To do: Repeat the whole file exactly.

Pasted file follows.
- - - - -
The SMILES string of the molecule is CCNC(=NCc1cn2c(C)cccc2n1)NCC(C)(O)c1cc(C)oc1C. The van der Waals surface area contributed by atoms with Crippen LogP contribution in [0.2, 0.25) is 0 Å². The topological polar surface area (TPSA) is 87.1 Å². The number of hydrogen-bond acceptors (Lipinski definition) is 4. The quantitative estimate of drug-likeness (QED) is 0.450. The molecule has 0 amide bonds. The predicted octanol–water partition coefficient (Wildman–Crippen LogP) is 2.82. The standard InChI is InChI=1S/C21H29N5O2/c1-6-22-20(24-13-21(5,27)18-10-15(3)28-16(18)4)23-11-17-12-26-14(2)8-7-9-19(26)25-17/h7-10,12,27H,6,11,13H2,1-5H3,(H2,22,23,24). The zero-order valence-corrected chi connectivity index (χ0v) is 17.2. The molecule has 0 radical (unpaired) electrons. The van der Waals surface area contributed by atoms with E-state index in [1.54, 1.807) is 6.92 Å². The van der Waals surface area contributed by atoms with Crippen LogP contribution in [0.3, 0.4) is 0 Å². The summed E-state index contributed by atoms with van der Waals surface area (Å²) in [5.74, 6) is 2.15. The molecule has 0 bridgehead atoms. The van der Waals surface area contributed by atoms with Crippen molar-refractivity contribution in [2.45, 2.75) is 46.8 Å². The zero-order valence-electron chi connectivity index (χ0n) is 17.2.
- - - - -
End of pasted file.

The SMILES string of the molecule is CCNC(=NCc1cn2c(C)cccc2n1)NCC(C)(O)c1cc(C)oc1C. The van der Waals surface area contributed by atoms with Crippen LogP contribution in [0.2, 0.25) is 0 Å². The topological polar surface area (TPSA) is 87.1 Å². The number of hydrogen-bond acceptors (Lipinski definition) is 4. The quantitative estimate of drug-likeness (QED) is 0.450. The molecule has 0 amide bonds. The predicted octanol–water partition coefficient (Wildman–Crippen LogP) is 2.82. The standard InChI is InChI=1S/C21H29N5O2/c1-6-22-20(24-13-21(5,27)18-10-15(3)28-16(18)4)23-11-17-12-26-14(2)8-7-9-19(26)25-17/h7-10,12,27H,6,11,13H2,1-5H3,(H2,22,23,24). The zero-order valence-corrected chi connectivity index (χ0v) is 17.2. The molecule has 0 radical (unpaired) electrons. The van der Waals surface area contributed by atoms with E-state index in [1.54, 1.807) is 6.92 Å². The van der Waals surface area contributed by atoms with Crippen LogP contribution in [0.3, 0.4) is 0 Å². The summed E-state index contributed by atoms with van der Waals surface area (Å²) in [5.74, 6) is 2.15. The molecule has 0 bridgehead atoms. The van der Waals surface area contributed by atoms with Crippen molar-refractivity contribution in [2.45, 2.75) is 46.8 Å². The zero-order valence-electron chi connectivity index (χ0n) is 17.2.